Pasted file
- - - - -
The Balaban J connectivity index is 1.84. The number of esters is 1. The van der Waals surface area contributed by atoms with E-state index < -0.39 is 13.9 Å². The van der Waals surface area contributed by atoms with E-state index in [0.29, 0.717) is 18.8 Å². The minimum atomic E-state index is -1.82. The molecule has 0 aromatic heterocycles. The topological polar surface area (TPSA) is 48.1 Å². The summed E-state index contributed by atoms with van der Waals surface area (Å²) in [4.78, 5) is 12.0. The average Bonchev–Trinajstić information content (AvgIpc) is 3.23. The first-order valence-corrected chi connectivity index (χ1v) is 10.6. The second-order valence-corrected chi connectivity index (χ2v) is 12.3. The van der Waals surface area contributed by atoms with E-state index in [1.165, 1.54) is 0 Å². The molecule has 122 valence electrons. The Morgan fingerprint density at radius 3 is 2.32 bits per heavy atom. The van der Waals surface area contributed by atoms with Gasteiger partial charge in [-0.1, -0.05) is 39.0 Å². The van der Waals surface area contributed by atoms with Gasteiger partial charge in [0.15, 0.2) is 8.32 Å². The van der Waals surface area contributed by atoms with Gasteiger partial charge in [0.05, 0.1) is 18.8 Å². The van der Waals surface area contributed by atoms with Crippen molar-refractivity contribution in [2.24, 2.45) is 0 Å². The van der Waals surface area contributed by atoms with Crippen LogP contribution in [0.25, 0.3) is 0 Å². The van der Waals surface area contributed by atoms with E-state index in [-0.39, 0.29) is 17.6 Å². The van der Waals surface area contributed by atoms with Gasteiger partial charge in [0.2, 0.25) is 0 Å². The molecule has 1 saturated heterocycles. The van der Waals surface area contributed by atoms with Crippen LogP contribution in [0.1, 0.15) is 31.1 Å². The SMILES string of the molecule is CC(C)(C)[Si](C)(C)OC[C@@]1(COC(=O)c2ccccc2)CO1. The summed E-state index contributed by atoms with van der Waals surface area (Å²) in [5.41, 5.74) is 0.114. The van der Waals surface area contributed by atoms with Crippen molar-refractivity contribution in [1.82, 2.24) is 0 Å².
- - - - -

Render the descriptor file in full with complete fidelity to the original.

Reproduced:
The Balaban J connectivity index is 1.84. The number of esters is 1. The van der Waals surface area contributed by atoms with E-state index < -0.39 is 13.9 Å². The van der Waals surface area contributed by atoms with E-state index in [0.29, 0.717) is 18.8 Å². The minimum atomic E-state index is -1.82. The molecule has 0 aromatic heterocycles. The topological polar surface area (TPSA) is 48.1 Å². The summed E-state index contributed by atoms with van der Waals surface area (Å²) in [4.78, 5) is 12.0. The average Bonchev–Trinajstić information content (AvgIpc) is 3.23. The first-order valence-corrected chi connectivity index (χ1v) is 10.6. The second-order valence-corrected chi connectivity index (χ2v) is 12.3. The van der Waals surface area contributed by atoms with E-state index in [1.165, 1.54) is 0 Å². The molecule has 122 valence electrons. The Morgan fingerprint density at radius 3 is 2.32 bits per heavy atom. The van der Waals surface area contributed by atoms with Gasteiger partial charge in [-0.1, -0.05) is 39.0 Å². The van der Waals surface area contributed by atoms with Gasteiger partial charge in [0.15, 0.2) is 8.32 Å². The van der Waals surface area contributed by atoms with Gasteiger partial charge in [0.05, 0.1) is 18.8 Å². The van der Waals surface area contributed by atoms with Crippen molar-refractivity contribution in [2.24, 2.45) is 0 Å². The van der Waals surface area contributed by atoms with Crippen LogP contribution in [0.25, 0.3) is 0 Å². The van der Waals surface area contributed by atoms with E-state index in [-0.39, 0.29) is 17.6 Å². The van der Waals surface area contributed by atoms with Gasteiger partial charge in [0.2, 0.25) is 0 Å². The molecule has 1 saturated heterocycles. The van der Waals surface area contributed by atoms with Crippen LogP contribution in [0.1, 0.15) is 31.1 Å². The SMILES string of the molecule is CC(C)(C)[Si](C)(C)OC[C@@]1(COC(=O)c2ccccc2)CO1. The summed E-state index contributed by atoms with van der Waals surface area (Å²) in [5.41, 5.74) is 0.114. The van der Waals surface area contributed by atoms with Crippen molar-refractivity contribution in [1.82, 2.24) is 0 Å².